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    UK home secretary approves Vijay Mallya's extradition

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    UK home secretary approves Vijay Mallya's extradition

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    UK home secretary Sajid Javid approved the extradition of liquor-baron Vijay Mallya, who is wanted in India on charges of fraud and money laundering amounting to around Rs 9,000 crore. "On 3 February the secretary of state, having carefully considered all relevant matters, signed the order for Vijay Mallya's extradition to India," UK home office said in a statement.

    UK home secretary Sajid Javid approved the extradition of liquor-baron Vijay Mallya, who is wanted in India on charges of fraud and money laundering amounting to around Rs 9,000 crore.
    "On 3 February the secretary of state, having carefully considered all relevant matters, signed the order for Vijay Mallya's extradition to India," UK home office said in a statement.
    "Mallya has 14 days from today (February 3) to apply for leave to appeal," it said.
    India wants Mallya to be extradited from Britain to face fraud charges resulting from the collapse of his defunct Kingfisher Airlines.
    India wants to bring criminal action against Mallya, 62, whose business interests have ranged from aviation to liquor, over $1.4 billion in loans Kingfisher took out from Indian banks which the authorities argue he had no intention of repaying.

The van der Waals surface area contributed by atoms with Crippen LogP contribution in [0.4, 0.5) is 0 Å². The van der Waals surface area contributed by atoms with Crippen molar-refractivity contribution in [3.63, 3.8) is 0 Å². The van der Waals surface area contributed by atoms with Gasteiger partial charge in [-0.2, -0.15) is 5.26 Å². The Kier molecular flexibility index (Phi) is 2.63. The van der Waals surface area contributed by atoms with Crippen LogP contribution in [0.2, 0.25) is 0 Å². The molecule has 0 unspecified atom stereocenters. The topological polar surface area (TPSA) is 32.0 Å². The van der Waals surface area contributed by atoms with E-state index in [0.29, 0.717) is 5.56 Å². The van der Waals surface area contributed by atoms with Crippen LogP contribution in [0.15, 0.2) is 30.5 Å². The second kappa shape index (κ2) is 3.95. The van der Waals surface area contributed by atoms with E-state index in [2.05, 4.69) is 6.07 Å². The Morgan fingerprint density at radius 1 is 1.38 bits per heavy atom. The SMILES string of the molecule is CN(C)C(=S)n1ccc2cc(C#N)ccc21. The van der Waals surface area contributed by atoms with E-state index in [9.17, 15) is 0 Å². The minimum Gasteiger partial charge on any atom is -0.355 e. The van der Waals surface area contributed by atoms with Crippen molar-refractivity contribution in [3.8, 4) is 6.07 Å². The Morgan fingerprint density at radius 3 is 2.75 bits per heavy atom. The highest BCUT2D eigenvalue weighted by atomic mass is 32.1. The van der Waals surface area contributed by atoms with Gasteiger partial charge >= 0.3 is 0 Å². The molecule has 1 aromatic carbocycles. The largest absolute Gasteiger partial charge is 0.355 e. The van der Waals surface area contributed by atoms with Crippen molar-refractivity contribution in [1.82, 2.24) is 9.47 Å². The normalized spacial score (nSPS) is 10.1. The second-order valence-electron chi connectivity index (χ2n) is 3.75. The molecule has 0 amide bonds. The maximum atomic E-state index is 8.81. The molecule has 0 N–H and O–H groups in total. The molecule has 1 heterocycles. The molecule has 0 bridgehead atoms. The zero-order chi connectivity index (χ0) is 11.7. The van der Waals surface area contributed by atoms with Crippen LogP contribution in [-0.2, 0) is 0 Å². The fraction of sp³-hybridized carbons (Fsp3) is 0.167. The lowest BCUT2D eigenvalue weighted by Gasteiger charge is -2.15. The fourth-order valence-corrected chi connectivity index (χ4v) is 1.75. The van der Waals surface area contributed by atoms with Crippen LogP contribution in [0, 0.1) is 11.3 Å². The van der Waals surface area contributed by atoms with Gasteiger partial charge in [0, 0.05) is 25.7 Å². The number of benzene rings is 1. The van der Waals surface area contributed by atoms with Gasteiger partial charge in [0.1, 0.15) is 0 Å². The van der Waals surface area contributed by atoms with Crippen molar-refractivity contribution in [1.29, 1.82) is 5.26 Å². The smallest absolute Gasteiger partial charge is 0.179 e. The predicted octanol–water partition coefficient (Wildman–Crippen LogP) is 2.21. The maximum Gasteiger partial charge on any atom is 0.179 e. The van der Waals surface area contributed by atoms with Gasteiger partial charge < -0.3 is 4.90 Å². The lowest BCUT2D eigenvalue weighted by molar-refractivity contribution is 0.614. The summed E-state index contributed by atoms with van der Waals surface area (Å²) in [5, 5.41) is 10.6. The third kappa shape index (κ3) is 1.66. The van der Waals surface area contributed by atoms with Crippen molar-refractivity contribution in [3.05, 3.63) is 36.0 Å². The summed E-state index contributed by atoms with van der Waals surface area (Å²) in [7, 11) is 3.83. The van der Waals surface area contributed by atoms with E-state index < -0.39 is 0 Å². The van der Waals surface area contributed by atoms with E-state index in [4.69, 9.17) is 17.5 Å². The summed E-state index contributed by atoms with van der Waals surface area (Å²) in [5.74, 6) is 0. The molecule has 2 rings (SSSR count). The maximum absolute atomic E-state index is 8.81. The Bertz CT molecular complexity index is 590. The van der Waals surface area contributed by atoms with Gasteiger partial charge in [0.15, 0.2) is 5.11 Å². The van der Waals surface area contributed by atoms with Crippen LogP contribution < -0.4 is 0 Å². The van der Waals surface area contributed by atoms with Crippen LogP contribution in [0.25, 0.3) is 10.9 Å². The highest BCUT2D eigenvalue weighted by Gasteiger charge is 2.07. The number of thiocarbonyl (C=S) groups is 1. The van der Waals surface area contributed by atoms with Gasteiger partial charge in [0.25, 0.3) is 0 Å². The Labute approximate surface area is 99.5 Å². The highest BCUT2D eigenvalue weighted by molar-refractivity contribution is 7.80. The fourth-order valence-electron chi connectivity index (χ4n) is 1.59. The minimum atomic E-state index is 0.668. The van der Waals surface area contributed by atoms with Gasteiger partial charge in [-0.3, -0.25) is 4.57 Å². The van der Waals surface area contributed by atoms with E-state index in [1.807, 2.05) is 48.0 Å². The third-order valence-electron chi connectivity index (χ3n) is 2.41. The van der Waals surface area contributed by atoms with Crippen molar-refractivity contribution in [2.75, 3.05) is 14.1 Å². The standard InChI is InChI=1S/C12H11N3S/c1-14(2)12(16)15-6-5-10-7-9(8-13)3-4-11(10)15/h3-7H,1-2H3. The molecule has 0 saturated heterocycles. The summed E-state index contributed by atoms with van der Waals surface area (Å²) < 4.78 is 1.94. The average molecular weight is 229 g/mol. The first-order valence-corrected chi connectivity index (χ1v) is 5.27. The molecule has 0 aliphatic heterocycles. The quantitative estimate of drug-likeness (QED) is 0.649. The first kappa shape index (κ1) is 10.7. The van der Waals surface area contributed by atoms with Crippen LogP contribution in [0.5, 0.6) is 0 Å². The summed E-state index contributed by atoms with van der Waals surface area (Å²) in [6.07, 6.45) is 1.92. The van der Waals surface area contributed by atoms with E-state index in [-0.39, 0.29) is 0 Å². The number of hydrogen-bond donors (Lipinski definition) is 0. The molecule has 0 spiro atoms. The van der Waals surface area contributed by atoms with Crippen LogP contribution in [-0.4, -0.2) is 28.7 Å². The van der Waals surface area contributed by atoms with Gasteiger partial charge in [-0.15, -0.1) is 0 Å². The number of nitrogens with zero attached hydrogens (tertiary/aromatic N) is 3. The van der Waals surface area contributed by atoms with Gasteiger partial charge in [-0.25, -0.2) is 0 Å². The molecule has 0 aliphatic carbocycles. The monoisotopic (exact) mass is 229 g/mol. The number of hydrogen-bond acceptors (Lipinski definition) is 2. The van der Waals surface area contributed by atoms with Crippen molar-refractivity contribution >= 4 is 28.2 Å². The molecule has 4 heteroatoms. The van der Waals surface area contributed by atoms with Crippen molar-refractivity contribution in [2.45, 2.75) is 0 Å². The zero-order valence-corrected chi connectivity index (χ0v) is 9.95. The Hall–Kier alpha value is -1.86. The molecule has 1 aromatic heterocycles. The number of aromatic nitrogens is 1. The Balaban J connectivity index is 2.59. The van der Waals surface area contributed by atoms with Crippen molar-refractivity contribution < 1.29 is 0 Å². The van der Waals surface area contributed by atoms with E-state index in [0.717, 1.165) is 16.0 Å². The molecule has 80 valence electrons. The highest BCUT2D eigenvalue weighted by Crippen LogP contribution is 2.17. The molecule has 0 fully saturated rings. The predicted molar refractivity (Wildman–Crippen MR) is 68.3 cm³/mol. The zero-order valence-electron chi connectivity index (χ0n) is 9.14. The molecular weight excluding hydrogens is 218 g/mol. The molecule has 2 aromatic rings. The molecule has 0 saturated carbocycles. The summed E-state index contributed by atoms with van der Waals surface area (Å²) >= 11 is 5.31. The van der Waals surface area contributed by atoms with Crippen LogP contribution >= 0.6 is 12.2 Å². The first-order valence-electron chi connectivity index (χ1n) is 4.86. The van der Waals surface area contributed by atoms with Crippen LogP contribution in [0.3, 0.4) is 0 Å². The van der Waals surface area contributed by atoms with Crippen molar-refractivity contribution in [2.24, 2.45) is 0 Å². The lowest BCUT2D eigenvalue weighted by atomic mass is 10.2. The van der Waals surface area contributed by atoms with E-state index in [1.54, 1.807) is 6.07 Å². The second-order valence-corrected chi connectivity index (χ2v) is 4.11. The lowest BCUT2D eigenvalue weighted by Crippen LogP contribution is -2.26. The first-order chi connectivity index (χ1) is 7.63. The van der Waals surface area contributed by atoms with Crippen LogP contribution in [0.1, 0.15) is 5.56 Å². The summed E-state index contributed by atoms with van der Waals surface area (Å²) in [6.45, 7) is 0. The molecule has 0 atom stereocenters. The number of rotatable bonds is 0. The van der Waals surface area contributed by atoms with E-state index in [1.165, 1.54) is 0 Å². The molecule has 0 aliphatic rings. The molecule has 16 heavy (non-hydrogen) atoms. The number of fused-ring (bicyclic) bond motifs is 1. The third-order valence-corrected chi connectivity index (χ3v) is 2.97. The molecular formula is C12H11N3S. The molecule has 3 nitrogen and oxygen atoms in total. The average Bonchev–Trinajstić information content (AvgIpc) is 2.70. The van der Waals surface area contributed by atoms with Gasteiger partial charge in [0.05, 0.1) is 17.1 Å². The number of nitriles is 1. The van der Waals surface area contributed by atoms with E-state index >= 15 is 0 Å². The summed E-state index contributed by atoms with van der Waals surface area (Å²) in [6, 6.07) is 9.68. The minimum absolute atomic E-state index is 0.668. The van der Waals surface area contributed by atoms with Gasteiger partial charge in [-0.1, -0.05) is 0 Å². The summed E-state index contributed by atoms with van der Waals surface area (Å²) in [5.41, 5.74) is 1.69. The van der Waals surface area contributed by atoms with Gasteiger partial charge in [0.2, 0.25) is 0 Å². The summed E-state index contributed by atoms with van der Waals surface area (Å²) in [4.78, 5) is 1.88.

Mallya, who co-owned the Formula One motor racing team Force India which went into administration in July, has denied any wrongdoing and says the case against him is politically motivated.
    The government has taken note of the decision of the UK home secretary to sign on the order for Vijay Mallya's extradition to India, sources told CNBC-TV18.
    "We await early completion of the legal process for his extradition," the sources said, adding that Mallya's extradition may still take time.
    In December 2018, Westminster Magistrates' Court chief magistrate Judge Emma Arbuthnot had ordered the extradition of the businessman to India.
    Extradition of Mallya would be a huge win for Prime Minister Narendra Modi months before an election, after opposition parties said the government had given a "free passage" to the business tycoon to flee, an accusation it denies.
    On Friday, Mallya claimed his group's properties worth over Rs 13,000 crore have been attached, more than the 'claimed' Rs 9,000 crore that he "ran away with" asking where is justice and how far will it go.
    In a series of tweets, Mallya, also claimed that the banks to which he owes money "have given an open licence to their Lawyers in England to pursue multiple frivolous litigations against" him questioning the "brazen" spending of "public money on legal fees".
    "Every morning I wake up to yet another attachment by the DRT (debt recovery tribunal) recovery officer. Value already crossed (Rs) 13,000 crore. Banks claim dues including all interest of (Rs) 9,000 crore which is subject to review. How far will this go and well beyond? Justified??", Mallya tweeted.
    Mallya has been on bail since his arrest on an extradition warrant in April 2017.
    According to reports, Mallya will be lodged in one of the high-security barracks located in a two-storey building inside the prison complex, which also housed 26/11 Mumbai attack terrorist Mohammad Ajmal Kasab, a prison official said.
    In case of a medical emergency, Mallya can be treated at the dispensary located close to the barrack, where doctors and other staff are present to provide basic treatment to prisoners, a prisoner official had said.
    The official said adequate medical facilities were available to treat prisoners in Arthur Road Jail, where Mallya would get full security cover as an undertrial prisoner and it was highly secured in accordance with international standards.
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